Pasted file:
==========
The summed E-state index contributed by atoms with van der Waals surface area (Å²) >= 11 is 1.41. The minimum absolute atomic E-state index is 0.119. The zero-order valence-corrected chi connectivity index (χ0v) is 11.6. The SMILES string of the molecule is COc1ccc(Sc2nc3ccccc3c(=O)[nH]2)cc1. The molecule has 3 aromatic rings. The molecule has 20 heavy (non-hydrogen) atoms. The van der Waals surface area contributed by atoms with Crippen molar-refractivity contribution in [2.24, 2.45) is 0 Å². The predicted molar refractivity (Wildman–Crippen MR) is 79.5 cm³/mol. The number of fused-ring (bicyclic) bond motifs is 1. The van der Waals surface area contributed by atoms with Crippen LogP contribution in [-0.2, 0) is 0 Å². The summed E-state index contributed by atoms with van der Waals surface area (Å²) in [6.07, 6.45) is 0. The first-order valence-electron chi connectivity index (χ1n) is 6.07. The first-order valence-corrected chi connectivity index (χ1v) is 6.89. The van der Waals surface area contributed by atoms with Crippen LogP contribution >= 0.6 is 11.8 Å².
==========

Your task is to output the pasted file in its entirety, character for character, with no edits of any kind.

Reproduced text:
The summed E-state index contributed by atoms with van der Waals surface area (Å²) >= 11 is 1.41. The minimum absolute atomic E-state index is 0.119. The zero-order valence-corrected chi connectivity index (χ0v) is 11.6. The SMILES string of the molecule is COc1ccc(Sc2nc3ccccc3c(=O)[nH]2)cc1. The molecule has 3 aromatic rings. The molecule has 20 heavy (non-hydrogen) atoms. The van der Waals surface area contributed by atoms with Crippen molar-refractivity contribution in [2.24, 2.45) is 0 Å². The predicted molar refractivity (Wildman–Crippen MR) is 79.5 cm³/mol. The number of fused-ring (bicyclic) bond motifs is 1. The van der Waals surface area contributed by atoms with Crippen LogP contribution in [-0.2, 0) is 0 Å². The summed E-state index contributed by atoms with van der Waals surface area (Å²) in [6.07, 6.45) is 0. The first-order valence-electron chi connectivity index (χ1n) is 6.07. The first-order valence-corrected chi connectivity index (χ1v) is 6.89. The van der Waals surface area contributed by atoms with Crippen LogP contribution >= 0.6 is 11.8 Å².